It is not failure or the frequency of failure or even the scale of failure that is the deciding factor in the arch of a career or project, but the response to it.”
So wrote Jim Lasko, the performance artist and Executive Artistic Director of Pilsen’s innovative Redmoon theater company, in a Tribune op-ed this past January, four months after the largest public failure of his career.
The first iteration of the Great Chicago Fire Festival, Lasko’s brainchild, played out over the summer of last year. His organization, in a massive display of public outreach, brought performances, art, and workshops to the city’s South and West Sides.
But when it came to the festival’s climax, a controlled fire that would consume wood structures on a Chicago River barge, Redmoon’s pride turned to embarrassment. Days of rain had soaked the wood, and the fire failed to spread.
The audience was visibly stunned. The Weekly’s Stephen Urchick called it “a spectacularly slow burn.”
So when Redmoon announced that it would try again, many were surprised.
But this year’s festival would be different. Redmoon had less money to work with; Lasko told the Tribune in September that this year’s budget was around $900,000, about $1.5 million less than in 2014.
The festival’s closing ceremony was relocated from the uncertain waters of the river to the solid ground of Northerly Island, perhaps to make certain that not even a light mist would dampen Redmoon’s ambitions this time around.
For this year’s festival, Lasko’s company ventured out into the city once again, presenting performances and working with adults and children alike to build “community portraits” of eight neighborhoods, including Calumet Park, Little Village and Lawndale. Videos about each greeted the more than five thousand people who showed up to the closing ceremony on September 26.
The scene was striking enough for one to wonder why Northerly Island isn’t the venue for every large-scale outdoor event in the Chicago area. Looking toward the food trucks lined along the back of the meadow, one could see the South Side. The glass panels of Soldier Field stood to the west, looming over local artists’ pop-up shops. And at the center of the meadow, amidst the stages and DJ booths, stood the main attraction—the house.
Nicknamed G.R.I.T. (for Group Ritual Imagining Tool, naturally), the all-wood structure stood two stories tall. Crescent-moons were carved into its walls, to be revealed once the façade of the building started burning away. Special effects technicians had been working for three weeks to ensure it would burn cleanly and wholly to the ground.
Seated in a corner of the cramped space, a cellist played, maneuvering his bow around the people brushing up against him. Attendants stationed outside the house strongly encouraged festivalgoers to write their afflictions on small pieces of wood and place them inside the house to be burned. Draped in a purple shawl and seated at a small desk, Gloria Needlman of Hyde Park offered markers with which to do so.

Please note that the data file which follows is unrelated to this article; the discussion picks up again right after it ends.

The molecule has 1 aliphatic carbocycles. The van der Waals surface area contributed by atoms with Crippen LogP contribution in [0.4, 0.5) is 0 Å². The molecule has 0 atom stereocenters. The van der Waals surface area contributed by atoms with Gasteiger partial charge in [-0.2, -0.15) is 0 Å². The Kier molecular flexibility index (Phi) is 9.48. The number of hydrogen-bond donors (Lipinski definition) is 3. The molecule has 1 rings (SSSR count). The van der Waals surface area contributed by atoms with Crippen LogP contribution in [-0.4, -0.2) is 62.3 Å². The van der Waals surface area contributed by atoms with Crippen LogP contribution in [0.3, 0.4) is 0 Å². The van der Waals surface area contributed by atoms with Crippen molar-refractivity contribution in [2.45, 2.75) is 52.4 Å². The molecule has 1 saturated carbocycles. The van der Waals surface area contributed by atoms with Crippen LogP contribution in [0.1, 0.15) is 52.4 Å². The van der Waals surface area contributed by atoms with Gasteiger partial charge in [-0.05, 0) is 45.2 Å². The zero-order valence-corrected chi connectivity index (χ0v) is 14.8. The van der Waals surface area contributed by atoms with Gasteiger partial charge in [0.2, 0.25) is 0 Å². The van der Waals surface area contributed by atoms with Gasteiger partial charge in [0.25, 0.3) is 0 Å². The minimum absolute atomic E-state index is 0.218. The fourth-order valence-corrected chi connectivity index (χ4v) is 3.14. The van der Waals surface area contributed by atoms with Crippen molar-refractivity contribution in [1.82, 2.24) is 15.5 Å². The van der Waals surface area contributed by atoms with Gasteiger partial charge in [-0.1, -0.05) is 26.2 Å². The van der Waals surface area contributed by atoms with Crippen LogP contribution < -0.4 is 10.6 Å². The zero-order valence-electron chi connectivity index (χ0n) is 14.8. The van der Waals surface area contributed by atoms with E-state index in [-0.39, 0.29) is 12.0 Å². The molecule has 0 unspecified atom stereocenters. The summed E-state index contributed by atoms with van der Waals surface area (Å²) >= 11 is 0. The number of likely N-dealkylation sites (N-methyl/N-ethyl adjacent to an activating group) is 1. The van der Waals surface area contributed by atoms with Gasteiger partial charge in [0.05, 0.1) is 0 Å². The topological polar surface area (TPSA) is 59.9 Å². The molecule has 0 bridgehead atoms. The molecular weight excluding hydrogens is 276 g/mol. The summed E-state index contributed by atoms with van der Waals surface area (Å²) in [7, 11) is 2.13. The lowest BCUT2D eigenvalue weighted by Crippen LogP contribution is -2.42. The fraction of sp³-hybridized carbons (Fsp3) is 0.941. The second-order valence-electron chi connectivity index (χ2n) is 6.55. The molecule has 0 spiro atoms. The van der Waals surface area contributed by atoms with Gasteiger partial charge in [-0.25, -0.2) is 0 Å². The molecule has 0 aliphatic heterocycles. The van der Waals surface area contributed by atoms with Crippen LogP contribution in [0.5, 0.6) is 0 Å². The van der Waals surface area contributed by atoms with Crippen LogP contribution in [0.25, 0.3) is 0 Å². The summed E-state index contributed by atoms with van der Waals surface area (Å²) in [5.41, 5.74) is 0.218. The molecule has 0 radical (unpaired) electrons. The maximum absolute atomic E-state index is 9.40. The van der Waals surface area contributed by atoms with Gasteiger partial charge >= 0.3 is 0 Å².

It was the “ ‘Great Chicago Fire’ Festival” in name only. The fire itself, an event in the city’s collective memory important enough to warrant its own six-pointed star on Chicago’s flag, served mostly to unite what was otherwise a scattered set of performances, speeches and, of course, conflagrations. The spectacle had little time for history.
Instead, Redmoon rolled out an almost entirely incomprehensible hour of faux rituals and poorly choreographed ceremony. After a group representing Chicago’s original First Nations inhabitants “blessed” the festival, hundreds of children took the stage alongside the drumline ensemble of the Chicago Bulls. Flaming cauldrons atop tall, crane-like structures crowded the air with smoke.
But none of it mattered all that much. The audience, after all, had come for the fire.
Bruce Strong, a veteran special effects crewman for NBC’s Chicago Fire and one of the men responsible for the impending blaze, bet his colleagues that the house would go in thirty minutes. They replied with variations on that number.
The task of ignition fell, fittingly, to Lasko. Climbing a small set of stairs to the front door, he hurled a pair of burning sticks over and into the roofless house. Triumphant, he lifted his hands and backed away. The music stopped, letting five thousand people watch uninterrupted as the fire glowed through the façade’s moon-shaped cutouts.
Framing a concert-style atmosphere around a historical event that killed hundreds and displaced tens of thousands may seem crude. But it was the city’s eventual rebirth, not the fire itself, which fueled the celebration.
“I think the biggest thing about the fire is that after it happened, it was so much about looking to the future and rebuilding,” says Ani Schmidt, an education specialist at the Chicago History Museum. “That’s such a big part of what our city has become, because of the efforts and strength that came out of the fire.”
Even more than unity, what emerged during the festival was the small-town persona that hides behind Chicago’s big-city sheen. To see thousands of people invested in a ritual intimately tied to the history of their hometown made Northerly Island feel more like a village green in colonial New England than anyplace else.
As soon as the fire died, and as suddenly as the music had stopped, fireworks exploded from behind the stage. The electronic dance music of Justin Bieber and Rihanna blared through the speakers.
Whether the sense of shared experience with which attendees left the festival would last for more than twenty-four hours was hard to tell. Also uncertain is whether this is the closing chapter in Redmoon’s redemption; city funding for the festival has run dry, and the company has not announced whether it will return next year. But this time, at least, Redmoon took its unique brand of pop mysticism and grafted it onto the landscape of an entire island, creating a blaze that was nothing if not memorable.